The final stretch is tense and unsettling as Reike helps teenager Kingsley (Gedion Wekesa Odour) on board and gets emotionally involved in a story that can only end badly when her coastal support lets her down. The sober truisms of the situation are bravely laid bare in a drama that holds its own given the current refugee crisis, and while Styx offers no easy answers to the thorny dilemma it raises, it certainly offers absorbing food for thought. MT





Canada Now Week 2019

CANADA NOW festival brings a selection of new Canadian films to the United KingdomLaunching on the 24th April 2019, nine films will play across five days at the Curzon Soho and Phoenix East Finchley cinemas, followed by a nationwide tour

As always, the 2019 CANADA NOW celebrates the independent spirit that has always been a hallmark of Canadian cinema along with its cultural diversity and twist of French heritage.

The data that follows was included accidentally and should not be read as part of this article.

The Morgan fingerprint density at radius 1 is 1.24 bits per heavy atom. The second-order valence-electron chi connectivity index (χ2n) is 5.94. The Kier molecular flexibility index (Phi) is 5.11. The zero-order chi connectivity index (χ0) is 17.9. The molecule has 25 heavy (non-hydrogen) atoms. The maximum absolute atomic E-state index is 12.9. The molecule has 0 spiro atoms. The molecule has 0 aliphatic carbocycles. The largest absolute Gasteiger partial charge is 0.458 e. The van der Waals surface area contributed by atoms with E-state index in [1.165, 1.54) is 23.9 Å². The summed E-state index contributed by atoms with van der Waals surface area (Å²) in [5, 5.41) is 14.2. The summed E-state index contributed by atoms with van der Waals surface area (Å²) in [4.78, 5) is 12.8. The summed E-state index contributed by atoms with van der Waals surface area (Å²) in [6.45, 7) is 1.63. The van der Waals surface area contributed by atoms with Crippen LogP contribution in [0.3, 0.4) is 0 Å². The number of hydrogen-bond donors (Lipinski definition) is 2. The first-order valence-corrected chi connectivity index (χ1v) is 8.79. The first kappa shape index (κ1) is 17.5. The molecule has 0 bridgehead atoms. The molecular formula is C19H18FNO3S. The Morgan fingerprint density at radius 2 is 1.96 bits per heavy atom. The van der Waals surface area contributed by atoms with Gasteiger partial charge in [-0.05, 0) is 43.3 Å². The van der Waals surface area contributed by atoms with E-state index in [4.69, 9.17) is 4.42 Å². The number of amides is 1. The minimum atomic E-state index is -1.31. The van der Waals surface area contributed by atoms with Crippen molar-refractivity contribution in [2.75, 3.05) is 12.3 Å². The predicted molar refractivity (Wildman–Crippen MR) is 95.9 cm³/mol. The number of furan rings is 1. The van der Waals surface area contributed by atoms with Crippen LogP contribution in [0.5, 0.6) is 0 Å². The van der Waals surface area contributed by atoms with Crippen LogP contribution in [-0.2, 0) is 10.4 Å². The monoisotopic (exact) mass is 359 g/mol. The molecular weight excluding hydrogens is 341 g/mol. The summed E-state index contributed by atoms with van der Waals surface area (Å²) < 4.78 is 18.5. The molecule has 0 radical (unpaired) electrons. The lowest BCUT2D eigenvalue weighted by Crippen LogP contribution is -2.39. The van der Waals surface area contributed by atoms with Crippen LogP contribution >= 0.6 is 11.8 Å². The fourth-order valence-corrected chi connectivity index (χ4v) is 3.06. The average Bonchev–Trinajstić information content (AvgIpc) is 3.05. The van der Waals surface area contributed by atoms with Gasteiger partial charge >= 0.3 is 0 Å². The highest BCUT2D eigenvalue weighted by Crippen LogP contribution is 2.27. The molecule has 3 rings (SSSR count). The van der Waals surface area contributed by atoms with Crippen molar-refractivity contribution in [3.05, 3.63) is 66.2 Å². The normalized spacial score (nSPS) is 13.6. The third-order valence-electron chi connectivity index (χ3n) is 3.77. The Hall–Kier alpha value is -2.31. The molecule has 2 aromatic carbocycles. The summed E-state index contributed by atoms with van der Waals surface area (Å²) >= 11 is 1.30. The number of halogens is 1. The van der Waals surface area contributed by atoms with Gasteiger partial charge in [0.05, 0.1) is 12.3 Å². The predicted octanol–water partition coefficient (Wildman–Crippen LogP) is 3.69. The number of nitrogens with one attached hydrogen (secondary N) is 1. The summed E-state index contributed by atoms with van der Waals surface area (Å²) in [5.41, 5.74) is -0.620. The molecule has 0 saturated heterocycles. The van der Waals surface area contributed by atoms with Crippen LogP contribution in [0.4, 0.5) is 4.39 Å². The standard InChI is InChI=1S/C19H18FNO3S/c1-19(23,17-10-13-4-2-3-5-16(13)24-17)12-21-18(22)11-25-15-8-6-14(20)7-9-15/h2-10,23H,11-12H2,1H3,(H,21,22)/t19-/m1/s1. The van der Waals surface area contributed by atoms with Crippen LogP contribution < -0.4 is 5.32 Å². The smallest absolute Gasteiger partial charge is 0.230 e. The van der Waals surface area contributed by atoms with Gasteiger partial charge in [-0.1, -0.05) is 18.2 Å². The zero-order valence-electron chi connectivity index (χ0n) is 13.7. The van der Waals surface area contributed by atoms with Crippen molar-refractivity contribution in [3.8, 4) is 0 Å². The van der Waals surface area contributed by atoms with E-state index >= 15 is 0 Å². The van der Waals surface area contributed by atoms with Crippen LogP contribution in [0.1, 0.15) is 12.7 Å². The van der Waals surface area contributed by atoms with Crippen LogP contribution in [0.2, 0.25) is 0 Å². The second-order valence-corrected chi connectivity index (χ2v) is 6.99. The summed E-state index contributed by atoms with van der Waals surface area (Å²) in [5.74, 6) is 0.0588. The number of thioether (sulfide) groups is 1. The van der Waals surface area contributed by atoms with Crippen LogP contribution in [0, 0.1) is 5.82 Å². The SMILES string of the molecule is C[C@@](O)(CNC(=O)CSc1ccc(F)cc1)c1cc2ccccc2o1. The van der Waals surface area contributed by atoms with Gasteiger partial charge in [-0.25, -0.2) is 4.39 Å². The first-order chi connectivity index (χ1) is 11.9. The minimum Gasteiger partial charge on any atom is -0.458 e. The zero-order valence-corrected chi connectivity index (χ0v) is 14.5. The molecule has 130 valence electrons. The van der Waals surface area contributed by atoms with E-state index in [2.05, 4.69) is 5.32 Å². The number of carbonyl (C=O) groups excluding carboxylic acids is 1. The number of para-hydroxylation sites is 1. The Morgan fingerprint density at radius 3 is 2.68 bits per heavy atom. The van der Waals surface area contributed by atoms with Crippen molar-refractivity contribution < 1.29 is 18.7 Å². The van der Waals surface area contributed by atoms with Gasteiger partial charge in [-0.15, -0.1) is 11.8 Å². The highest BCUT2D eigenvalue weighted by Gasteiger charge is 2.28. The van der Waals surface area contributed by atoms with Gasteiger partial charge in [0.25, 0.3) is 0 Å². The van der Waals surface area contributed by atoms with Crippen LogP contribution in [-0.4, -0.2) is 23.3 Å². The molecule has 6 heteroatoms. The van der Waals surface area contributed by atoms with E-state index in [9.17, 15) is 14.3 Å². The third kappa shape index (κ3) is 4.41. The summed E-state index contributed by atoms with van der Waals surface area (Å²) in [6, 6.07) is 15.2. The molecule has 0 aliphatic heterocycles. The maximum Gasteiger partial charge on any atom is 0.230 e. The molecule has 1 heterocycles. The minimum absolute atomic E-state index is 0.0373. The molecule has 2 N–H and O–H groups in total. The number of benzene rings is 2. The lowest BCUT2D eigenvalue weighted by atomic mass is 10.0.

The festival opens with the London premiere of Keith Behrman’s LBGTQ+ drama GIANT LITTLE ONES, a refreshingly original and emotionally powerful coming-of-age drama. And the festival closes with Barry Avrich’s PROSECUTING EVIL, a feature biopic of Benjamin Ferencz, the last surviving Nuremberg prosecutor and life-long human rights activist. CANADA NOW expects many of the filmmakers and cast to be in attendance.

Alongside eight U.K. premieres, CANADA NOW also includes a performance from Canadian filmmaker Daniel Cockburn of his surreal, autobiographical show HOW NOT TO WATCH A MOVIE.

The full programme is listed below, and tickets are now on sale:

Hugh Hefner’s After Dark: Speaking out in America (2018) **** Canada Now